Even a millionaire needs to make the right investments in order to keep from being bankrupt. The government is a prime example of this millionaire. The best way to consider a nations solvency is to calculate it's current and future fiscal burden. The biggest concern of future burdens is of course the retirement of the baby boomers in which mandatory expenditures will exceed all tax revenue. The individual w/ $300,000 in loans is banking they will pay it off as a long term investment. In an extreme example if people do not have confidence in the long term financial stability of the U.S. government chances are the you may eventually see the collapse of long-term investing all together.
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Old 01-10-2009, 10:53 PM
 
Location: southern california
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bailout is not working. american government is not a watch dog, its a lap dog. we are going down, get ready put on your seat belt.
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Old 01-11-2009, 04:11 PM
 
1,772 posts, read 4,072,424 times
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Originally Posted by baystater View Post
intriguing? Could you could go into more depth on this subject?
What I pointed out with the paradoxical nature of our cultural balkanization, is that I attribute the reluctance and skepticism with which we (myself included) view the impossibility of radical populist change required to effect such drastic monetary policy changes (which are resisted by the banking plutocratic class of course) to the social dynamics of an American population that's more of an emulsion today than the melting pot that it claimed to be for the last 120 years. The immigration dynamics of today encompass a highly anti-assimilation attitude compared to migration patterns of yesteryear, and I argue that this is the fundamental reason things are always "split down the middle" among people in this country, and the banking class benefits from a fragmented proletariat class.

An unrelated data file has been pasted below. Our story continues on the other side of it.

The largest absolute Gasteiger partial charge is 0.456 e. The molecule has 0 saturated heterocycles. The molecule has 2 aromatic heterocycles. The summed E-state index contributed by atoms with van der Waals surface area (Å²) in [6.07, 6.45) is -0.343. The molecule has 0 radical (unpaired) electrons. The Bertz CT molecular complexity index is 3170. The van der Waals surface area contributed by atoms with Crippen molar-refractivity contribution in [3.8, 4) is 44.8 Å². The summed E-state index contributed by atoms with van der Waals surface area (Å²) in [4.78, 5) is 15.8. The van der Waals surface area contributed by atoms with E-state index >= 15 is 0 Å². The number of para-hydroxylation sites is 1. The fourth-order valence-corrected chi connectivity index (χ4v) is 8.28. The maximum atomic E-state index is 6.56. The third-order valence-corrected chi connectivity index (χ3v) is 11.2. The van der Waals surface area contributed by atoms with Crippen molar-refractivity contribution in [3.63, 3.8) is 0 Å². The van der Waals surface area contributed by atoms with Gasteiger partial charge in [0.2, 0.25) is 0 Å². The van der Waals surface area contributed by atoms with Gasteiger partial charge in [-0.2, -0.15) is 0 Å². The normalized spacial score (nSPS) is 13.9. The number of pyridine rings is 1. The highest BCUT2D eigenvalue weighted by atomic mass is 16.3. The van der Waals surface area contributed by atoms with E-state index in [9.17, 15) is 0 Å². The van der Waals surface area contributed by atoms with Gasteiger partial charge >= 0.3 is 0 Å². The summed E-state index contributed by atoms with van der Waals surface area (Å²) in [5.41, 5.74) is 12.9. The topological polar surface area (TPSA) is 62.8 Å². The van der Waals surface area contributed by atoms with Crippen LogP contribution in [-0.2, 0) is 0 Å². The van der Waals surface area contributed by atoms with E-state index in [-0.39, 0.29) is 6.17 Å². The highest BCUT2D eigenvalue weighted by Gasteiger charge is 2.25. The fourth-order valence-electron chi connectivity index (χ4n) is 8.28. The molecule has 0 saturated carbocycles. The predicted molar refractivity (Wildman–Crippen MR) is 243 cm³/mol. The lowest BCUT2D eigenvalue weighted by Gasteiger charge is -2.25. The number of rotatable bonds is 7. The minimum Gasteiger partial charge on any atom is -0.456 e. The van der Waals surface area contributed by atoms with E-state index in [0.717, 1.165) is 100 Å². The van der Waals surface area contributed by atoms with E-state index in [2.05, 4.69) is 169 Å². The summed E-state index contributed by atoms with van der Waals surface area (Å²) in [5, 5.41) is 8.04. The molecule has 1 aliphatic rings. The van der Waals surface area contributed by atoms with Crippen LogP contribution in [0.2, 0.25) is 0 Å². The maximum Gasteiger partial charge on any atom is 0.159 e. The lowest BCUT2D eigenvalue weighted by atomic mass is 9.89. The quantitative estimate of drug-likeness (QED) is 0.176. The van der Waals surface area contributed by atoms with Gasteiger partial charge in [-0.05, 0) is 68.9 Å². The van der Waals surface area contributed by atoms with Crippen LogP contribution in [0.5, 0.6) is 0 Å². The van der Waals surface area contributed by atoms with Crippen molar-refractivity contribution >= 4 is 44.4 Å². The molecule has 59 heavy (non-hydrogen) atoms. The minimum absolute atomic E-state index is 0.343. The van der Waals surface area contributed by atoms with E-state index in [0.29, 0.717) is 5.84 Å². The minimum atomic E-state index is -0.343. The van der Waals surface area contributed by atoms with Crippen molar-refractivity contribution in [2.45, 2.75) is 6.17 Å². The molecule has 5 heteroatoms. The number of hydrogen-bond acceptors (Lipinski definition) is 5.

Everybody is looking out for #1, not because selfishness is all of a sudden real (it has always existed), but because what's good for me is not good for my neighbor anymore as he does not hold the same values and allegiances as I do. If Americans were more culturally homogenic, populist and labor movements would be more feasible and sustainable. Instead we have come to a paradigm shift where Americans' allegiance to this country is focused on the "platform" America provides for them, which is why immigrants still come but now don't want to fully vest themselves as they once did. This is the true balkanization of the population and it leads to a political fragmentation that fosters an environment of grid lock, and makes those of us who speak against the systemic slavery of the collective look like mere marginalized conspiracy theorists because the populace can't even agree with a simple majority what color the sky is any given day. Americans have bought the globalization lie completely and now being American is a mere function of having access to the world by virtue of a passport; so the mexican day laborer in Texas has nothing in common nor does he ASPIRE to have anything in common with the white blue collar worker in Nebraska, not in language, not in values and certainly not in a sense of allegiance to the ideal of America, which transcends a stupid house and access to material goods. That wasn't true in 1836, slavery notwithstanding, and is the fundamental reason the changes I speak about are obediently dismissed. Balkanization made the Roman Empire collapse under their own weight and we, as much as we swear we're truly "E Plurubus Unum", are doing nothing more than paralelling the course the Romans traveled. Furthermore, I believe the particular population age disparities between the baby boomers and the subsequent generation do cement this toxic environment of apathy. I hope and foresee that as the baby boomers die off we can go back to an environment where the population has lost its sense of "boom cycle" and can reset the fundamental assumptions of the daily American life to include the role inflationary economics play in the expectations of life and happiness of said Americans. If we can impart on immigrants a more modest expectation of life in America, forged by a sobering Gen Y/Z and beyond, we stand a chance at succeeding in the pursuit of REAL monetary and economic change. I hate to scapegoat the boomers, but they are truly a major hurdle in enacting change (they feel it would be at their expense and won't let go of the jobs and inflated dreams), along with an immigrant culture of non-assimilation. Remember, a lot of "immigrants" are coming here to buy up our land resources, not move up the social ladder, therefore they have no interest beyond the preservation of an obedient domestic population to protect the value of their assets, to have allegiance to the red white and blue... This is the paradox I speak of.